Liberating humor

A few years ago, when it suddenly became public that Russia’s Deputy Prime Minister would become Putin’s likely successor, a team from Moscow State University performed a skit on television, with Dmitry Medvedev roaring with laughter in the front row.
The students portrayed Medvedev’s fictional high school reunion: His former classmates fawn over the president-to-be, asking if he remembers them and laughing uproariously at his lame jokes.

A clueless former classmate arrives, boasting: “I’ve been in the woods for the past five years – no TV, no radio…nothing!” Oblivious to Medvedev’s fame, the guy smacks him on the back and says “What’s up, Dima?” When they pose for a class photo, the unknowing hero gives the future president bunny ears. Tell this story to any Russian, and he’ll respond, “only on KVN.”

The abbreviation KVN is as recognizable a Soviet brand as the Bolshoi Ballet or Yuriy Gagarin’s smile. When it debuted on national television in the 1960s, KVN, or Klub Vesyolykh i Nakhodchivykh (The Club of the Merry and Quick-Witted), was the only legal form of unorthodox thought.

Today this humorous survivor from Soviet civilization is a one-of-a-kind show, a unique creation that wasn’t borrowed from the West.

The series of games and skits between teams of college students is played out in front of a live studio audience. At first it consisted of competitions involving general erudition, but it evolved into contests of wits that favored the player who made the smartest joke. The key to the show became improvisation, jokes and put-ons, as well as uncontrollable laughter.

It began in its first incarnation in 1956. Like a bolt from the blue at the Twentieth Congress of the Communist Party, Khrushchev delivered his secret speech denouncing Stalin. His unmasking of the personality cult was like a breath of fresh air — and freedom.

The following year Moscow hosted the World Youth Festival. The Soviet intelligentsia was full of hope, creative projects and brilliant ideas.

It was then, during the so-called “Thaw,” that producers came up with the idea of “enlivening” Soviet television, still totally controlled by the ruling regime.

The message was completely new for Soviet TV: the participants included not only the hosts, but members of the audience. Filmed live, they took part in various contests. The show helped to demonstrate that after decades of being stifled in the name of the Party and the State, every person could be interesting on his own and, more significantly, have his own opinion.

This was a fantastic breakthrough, a revolution of sorts.

In the beginning the show was not yet KVN, but VVV — or Vecher Vesyolykh Voprosov (An Evening of Merry Questions). After only its third show, VVV was taken off the air by the Soviet authorities in the wake of an “incident.”

VVV had decided to award a prize at the next taping to any audience member who arrived at the studio dressed in a fur coat, hat and felt boots (it was then the middle of summer) and carrying a newspaper dated December 31 of the previous year.

Unfortunately, when the show’s host (the famous composer Nikita Bogoslovsky) announced the conditions, he forgot to mention the newspaper.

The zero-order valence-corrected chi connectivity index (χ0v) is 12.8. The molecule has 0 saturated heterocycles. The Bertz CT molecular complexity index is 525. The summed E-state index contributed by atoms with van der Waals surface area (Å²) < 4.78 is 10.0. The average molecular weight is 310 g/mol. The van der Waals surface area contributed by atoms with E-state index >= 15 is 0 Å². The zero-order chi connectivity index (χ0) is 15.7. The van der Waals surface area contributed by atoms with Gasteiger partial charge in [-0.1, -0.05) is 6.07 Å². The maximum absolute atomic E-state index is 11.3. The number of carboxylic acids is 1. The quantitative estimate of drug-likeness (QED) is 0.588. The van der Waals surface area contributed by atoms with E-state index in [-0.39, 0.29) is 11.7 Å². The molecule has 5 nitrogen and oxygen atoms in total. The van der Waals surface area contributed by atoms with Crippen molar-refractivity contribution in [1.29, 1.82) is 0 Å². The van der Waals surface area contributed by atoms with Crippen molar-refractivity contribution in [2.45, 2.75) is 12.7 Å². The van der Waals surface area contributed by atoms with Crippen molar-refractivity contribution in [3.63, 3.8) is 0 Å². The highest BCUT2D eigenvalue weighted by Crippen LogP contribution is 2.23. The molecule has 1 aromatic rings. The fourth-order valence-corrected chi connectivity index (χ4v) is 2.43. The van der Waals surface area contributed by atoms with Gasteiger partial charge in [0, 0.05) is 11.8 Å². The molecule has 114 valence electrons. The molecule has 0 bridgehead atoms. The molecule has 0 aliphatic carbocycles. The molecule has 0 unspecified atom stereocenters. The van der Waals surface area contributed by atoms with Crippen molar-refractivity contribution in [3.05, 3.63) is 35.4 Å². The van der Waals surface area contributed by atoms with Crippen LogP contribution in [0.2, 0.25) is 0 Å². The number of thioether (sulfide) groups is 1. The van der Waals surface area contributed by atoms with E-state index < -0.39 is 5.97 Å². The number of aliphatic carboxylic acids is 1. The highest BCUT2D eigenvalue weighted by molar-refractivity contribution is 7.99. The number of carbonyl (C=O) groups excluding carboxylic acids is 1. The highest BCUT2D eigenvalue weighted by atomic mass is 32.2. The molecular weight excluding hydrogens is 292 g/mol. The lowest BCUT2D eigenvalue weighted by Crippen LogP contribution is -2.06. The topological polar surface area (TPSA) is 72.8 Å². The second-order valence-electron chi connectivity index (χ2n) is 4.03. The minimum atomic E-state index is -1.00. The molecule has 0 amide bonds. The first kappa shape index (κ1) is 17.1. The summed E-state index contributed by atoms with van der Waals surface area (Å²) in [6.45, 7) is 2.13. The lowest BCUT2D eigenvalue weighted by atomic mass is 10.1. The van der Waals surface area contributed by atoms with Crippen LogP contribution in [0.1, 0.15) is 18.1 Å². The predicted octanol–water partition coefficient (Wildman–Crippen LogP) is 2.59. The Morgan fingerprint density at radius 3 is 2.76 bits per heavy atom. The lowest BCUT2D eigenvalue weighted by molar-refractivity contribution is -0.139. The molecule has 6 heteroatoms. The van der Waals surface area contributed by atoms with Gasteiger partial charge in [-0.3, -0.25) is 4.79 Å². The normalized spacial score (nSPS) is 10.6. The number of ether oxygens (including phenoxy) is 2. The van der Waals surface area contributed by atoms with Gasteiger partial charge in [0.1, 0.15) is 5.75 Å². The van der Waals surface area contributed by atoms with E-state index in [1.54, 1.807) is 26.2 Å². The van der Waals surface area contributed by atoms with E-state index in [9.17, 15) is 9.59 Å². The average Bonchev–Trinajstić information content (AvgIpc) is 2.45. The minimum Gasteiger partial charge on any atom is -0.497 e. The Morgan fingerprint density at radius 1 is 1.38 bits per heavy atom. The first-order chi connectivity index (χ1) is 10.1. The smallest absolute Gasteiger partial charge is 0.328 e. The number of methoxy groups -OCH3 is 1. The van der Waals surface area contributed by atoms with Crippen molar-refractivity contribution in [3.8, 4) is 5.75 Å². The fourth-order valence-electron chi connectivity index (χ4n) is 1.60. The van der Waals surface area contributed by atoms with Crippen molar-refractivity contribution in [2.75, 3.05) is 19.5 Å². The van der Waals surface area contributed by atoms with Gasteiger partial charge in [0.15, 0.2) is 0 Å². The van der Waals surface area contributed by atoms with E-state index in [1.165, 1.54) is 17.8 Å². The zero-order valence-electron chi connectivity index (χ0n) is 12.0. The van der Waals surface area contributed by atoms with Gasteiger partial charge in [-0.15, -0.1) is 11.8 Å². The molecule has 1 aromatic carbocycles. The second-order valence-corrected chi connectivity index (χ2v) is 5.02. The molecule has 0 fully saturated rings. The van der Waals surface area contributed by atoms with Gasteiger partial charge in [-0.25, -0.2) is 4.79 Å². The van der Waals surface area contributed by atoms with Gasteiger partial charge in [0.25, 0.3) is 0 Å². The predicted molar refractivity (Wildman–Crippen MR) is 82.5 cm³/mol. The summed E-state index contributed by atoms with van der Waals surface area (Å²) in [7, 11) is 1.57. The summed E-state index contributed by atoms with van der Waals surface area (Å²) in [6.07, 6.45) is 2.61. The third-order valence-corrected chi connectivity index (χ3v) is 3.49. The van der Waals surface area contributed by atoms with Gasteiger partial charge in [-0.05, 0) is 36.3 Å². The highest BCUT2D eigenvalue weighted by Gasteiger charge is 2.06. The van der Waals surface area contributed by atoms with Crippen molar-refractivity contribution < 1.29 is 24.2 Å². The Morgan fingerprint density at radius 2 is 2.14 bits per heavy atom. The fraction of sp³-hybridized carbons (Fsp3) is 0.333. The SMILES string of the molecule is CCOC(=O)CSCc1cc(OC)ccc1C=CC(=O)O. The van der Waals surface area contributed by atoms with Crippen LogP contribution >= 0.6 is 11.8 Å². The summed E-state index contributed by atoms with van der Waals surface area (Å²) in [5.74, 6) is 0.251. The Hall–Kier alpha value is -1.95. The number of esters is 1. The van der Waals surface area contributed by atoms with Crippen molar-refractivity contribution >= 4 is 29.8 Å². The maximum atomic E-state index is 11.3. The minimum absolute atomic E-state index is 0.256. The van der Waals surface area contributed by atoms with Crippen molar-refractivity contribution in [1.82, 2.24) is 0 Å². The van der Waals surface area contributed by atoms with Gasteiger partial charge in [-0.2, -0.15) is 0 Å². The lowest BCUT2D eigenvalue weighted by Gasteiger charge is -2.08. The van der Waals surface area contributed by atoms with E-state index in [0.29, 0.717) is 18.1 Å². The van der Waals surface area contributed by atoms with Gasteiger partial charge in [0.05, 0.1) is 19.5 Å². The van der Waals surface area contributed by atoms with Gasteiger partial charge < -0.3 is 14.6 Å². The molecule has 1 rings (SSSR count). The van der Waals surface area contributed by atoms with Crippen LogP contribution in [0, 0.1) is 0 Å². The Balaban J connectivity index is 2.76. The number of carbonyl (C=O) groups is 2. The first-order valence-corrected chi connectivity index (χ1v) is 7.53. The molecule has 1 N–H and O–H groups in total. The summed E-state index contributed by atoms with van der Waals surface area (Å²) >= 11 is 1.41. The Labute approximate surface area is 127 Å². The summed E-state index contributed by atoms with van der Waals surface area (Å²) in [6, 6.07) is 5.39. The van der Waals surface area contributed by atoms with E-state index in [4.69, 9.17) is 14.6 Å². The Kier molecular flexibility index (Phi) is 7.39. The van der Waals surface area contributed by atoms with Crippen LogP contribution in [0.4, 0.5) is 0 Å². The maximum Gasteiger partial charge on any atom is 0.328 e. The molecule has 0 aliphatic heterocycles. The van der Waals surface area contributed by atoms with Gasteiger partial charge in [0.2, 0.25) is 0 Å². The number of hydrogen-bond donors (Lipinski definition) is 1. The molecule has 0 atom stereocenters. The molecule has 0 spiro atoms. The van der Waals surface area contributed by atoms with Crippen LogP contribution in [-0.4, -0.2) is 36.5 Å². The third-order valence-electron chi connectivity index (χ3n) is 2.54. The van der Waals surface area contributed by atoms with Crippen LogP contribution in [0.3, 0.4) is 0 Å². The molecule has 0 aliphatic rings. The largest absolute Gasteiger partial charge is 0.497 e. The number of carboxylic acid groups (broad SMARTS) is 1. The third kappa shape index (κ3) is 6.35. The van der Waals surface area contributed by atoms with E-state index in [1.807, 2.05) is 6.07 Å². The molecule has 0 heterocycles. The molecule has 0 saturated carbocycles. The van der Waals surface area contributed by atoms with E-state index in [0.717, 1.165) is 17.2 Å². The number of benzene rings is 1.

Naturally, almost everyone owned winter clothing, and when the next show was scheduled to start taping the studio was stampeded by hundreds of people in fur coats and felt boots. They surged past the police, and chaos ensued. The show was yanked, but nothing was put in its place. All evening televisions tuned to VVV showed the message:

INTERRUPTED FOR TECHNICAL REASONS.

This technical interruption lasted four years until KVN rose from the dead air in 1961. It was originally filmed in black-and-white and became fantastically popular overnight, eventually becoming the longest-running show on both Soviet and Russian TV.

KVN soon became a social movement. Copycat “KVNchiks” were put on at universities, factories, schools and pioneer camps. KVN went around the country auditioning teams, the best of which wound up on television.

Since the teams often made ironic remarks about Soviet reality and ideology (those were the jokes the audience liked best), the show was soon no longer live, but taped. And ideologically dubious humor was often edited out.

More recently, the game has been played in Western Europe, Israel and the United States. The first international competition, between the former Soviet Union and Israel, was held in Moscow in 1992. A world championship—between teams from the United States, Israel and the former Soviet Union—took place in Israel in 1994.

In one skit, following several bank defaults and economic crises, a KVN team from the city of Tula offered the following domain name to Russia’s largest state bank, Sberbank: www.deneg.net. In Russian, “deneg net” reads, “there’s no money.”

In the old days, KVN had been a sort of valve through which, along with laughter, the steam of social tension was released.

The media atmosphere in Russia has since changed, and KVN has become one of many comedy sketches. Today the government welcomes the movement: Putin appeared on the show several years ago to congratulate the team on its 45th anniversary.

However, it is still one of the few places—perhaps the only one—that has brought former President Vladimir Putin to laugh at an impression of himself.

Evgeny Tipikin is a member of the Russian Union of Journalists.

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